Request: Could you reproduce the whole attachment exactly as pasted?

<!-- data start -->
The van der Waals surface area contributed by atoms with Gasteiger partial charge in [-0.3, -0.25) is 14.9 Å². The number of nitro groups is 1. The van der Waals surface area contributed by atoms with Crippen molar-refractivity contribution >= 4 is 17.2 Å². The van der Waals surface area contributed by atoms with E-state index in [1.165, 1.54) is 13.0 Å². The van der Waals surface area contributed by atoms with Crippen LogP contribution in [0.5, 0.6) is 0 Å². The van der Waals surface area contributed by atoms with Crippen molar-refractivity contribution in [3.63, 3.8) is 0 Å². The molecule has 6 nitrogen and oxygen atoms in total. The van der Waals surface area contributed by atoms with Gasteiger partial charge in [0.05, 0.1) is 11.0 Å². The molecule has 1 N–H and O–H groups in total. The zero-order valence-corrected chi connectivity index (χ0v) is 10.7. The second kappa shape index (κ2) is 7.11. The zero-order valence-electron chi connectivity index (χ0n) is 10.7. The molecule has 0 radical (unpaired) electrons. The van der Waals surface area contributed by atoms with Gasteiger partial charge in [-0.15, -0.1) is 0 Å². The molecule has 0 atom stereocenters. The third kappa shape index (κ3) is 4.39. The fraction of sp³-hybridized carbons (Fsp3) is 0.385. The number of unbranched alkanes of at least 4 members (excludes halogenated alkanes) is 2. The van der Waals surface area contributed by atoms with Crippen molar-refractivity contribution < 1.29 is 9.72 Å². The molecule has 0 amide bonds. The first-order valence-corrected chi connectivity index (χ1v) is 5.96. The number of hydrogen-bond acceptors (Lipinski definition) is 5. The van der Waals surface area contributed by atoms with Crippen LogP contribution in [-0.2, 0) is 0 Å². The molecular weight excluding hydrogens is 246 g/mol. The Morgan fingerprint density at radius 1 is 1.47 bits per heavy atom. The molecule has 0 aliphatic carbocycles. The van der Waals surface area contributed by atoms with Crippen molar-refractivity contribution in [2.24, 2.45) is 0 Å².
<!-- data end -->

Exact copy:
The van der Waals surface area contributed by atoms with Gasteiger partial charge in [-0.3, -0.25) is 14.9 Å². The number of nitro groups is 1. The van der Waals surface area contributed by atoms with Crippen molar-refractivity contribution >= 4 is 17.2 Å². The van der Waals surface area contributed by atoms with E-state index in [1.165, 1.54) is 13.0 Å². The van der Waals surface area contributed by atoms with Crippen LogP contribution in [0.5, 0.6) is 0 Å². The van der Waals surface area contributed by atoms with Crippen molar-refractivity contribution in [3.63, 3.8) is 0 Å². The molecule has 6 nitrogen and oxygen atoms in total. The van der Waals surface area contributed by atoms with Gasteiger partial charge in [0.05, 0.1) is 11.0 Å². The molecule has 1 N–H and O–H groups in total. The zero-order valence-corrected chi connectivity index (χ0v) is 10.7. The second kappa shape index (κ2) is 7.11. The zero-order valence-electron chi connectivity index (χ0n) is 10.7. The molecule has 0 radical (unpaired) electrons. The van der Waals surface area contributed by atoms with Gasteiger partial charge in [-0.15, -0.1) is 0 Å². The molecule has 0 atom stereocenters. The third kappa shape index (κ3) is 4.39. The fraction of sp³-hybridized carbons (Fsp3) is 0.385. The number of unbranched alkanes of at least 4 members (excludes halogenated alkanes) is 2. The van der Waals surface area contributed by atoms with Crippen molar-refractivity contribution < 1.29 is 9.72 Å². The molecule has 0 amide bonds. The first-order valence-corrected chi connectivity index (χ1v) is 5.96. The number of hydrogen-bond acceptors (Lipinski definition) is 5. The van der Waals surface area contributed by atoms with Crippen LogP contribution in [-0.2, 0) is 0 Å². The molecular weight excluding hydrogens is 246 g/mol. The Morgan fingerprint density at radius 1 is 1.47 bits per heavy atom. The molecule has 0 aliphatic carbocycles. The van der Waals surface area contributed by atoms with Crippen molar-refractivity contribution in [2.24, 2.45) is 0 Å².